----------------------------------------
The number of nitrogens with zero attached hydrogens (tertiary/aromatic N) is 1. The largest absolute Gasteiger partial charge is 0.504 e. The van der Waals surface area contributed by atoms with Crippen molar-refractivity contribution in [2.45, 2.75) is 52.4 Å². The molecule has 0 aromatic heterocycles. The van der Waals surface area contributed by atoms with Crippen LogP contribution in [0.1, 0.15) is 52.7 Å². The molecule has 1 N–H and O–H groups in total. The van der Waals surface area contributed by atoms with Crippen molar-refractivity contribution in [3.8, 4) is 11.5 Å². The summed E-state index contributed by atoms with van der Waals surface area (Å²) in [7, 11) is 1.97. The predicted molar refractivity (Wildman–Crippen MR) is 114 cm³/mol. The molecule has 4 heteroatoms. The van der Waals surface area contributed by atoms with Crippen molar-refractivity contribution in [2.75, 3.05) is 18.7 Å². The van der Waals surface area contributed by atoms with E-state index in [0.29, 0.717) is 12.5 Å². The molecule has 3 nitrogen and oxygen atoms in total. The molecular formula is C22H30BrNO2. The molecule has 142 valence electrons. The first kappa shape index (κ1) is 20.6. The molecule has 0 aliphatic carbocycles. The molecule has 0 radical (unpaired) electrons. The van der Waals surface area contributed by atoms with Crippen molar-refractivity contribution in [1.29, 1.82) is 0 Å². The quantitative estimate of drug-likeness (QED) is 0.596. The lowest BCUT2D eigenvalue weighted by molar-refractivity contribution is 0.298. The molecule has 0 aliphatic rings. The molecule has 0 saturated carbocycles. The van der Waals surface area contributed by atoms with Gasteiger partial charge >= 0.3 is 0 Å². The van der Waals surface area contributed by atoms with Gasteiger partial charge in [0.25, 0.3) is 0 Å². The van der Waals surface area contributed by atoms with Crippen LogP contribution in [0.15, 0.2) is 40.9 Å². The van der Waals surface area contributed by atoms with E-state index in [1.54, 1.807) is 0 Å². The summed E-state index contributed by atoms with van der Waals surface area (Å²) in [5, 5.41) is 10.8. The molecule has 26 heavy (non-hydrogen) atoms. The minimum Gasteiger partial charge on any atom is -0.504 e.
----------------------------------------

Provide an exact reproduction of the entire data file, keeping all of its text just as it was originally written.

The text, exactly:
The number of nitrogens with zero attached hydrogens (tertiary/aromatic N) is 1. The largest absolute Gasteiger partial charge is 0.504 e. The van der Waals surface area contributed by atoms with Crippen molar-refractivity contribution in [2.45, 2.75) is 52.4 Å². The molecule has 0 aromatic heterocycles. The van der Waals surface area contributed by atoms with Crippen LogP contribution in [0.1, 0.15) is 52.7 Å². The molecule has 1 N–H and O–H groups in total. The van der Waals surface area contributed by atoms with Crippen molar-refractivity contribution in [3.8, 4) is 11.5 Å². The summed E-state index contributed by atoms with van der Waals surface area (Å²) in [7, 11) is 1.97. The predicted molar refractivity (Wildman–Crippen MR) is 114 cm³/mol. The molecule has 4 heteroatoms. The van der Waals surface area contributed by atoms with Crippen molar-refractivity contribution in [2.75, 3.05) is 18.7 Å². The van der Waals surface area contributed by atoms with E-state index in [0.29, 0.717) is 12.5 Å². The molecule has 3 nitrogen and oxygen atoms in total. The molecular formula is C22H30BrNO2. The molecule has 142 valence electrons. The first kappa shape index (κ1) is 20.6. The molecule has 0 aliphatic carbocycles. The molecule has 0 radical (unpaired) electrons. The van der Waals surface area contributed by atoms with Crippen molar-refractivity contribution in [1.29, 1.82) is 0 Å². The quantitative estimate of drug-likeness (QED) is 0.596. The lowest BCUT2D eigenvalue weighted by molar-refractivity contribution is 0.298. The molecule has 0 aliphatic rings. The molecule has 0 saturated carbocycles. The van der Waals surface area contributed by atoms with Gasteiger partial charge >= 0.3 is 0 Å². The van der Waals surface area contributed by atoms with Gasteiger partial charge in [0.25, 0.3) is 0 Å². The van der Waals surface area contributed by atoms with Crippen LogP contribution in [0.15, 0.2) is 40.9 Å². The van der Waals surface area contributed by atoms with E-state index in [1.54, 1.807) is 0 Å². The summed E-state index contributed by atoms with van der Waals surface area (Å²) in [5, 5.41) is 10.8. The molecule has 26 heavy (non-hydrogen) atoms. The minimum Gasteiger partial charge on any atom is -0.504 e.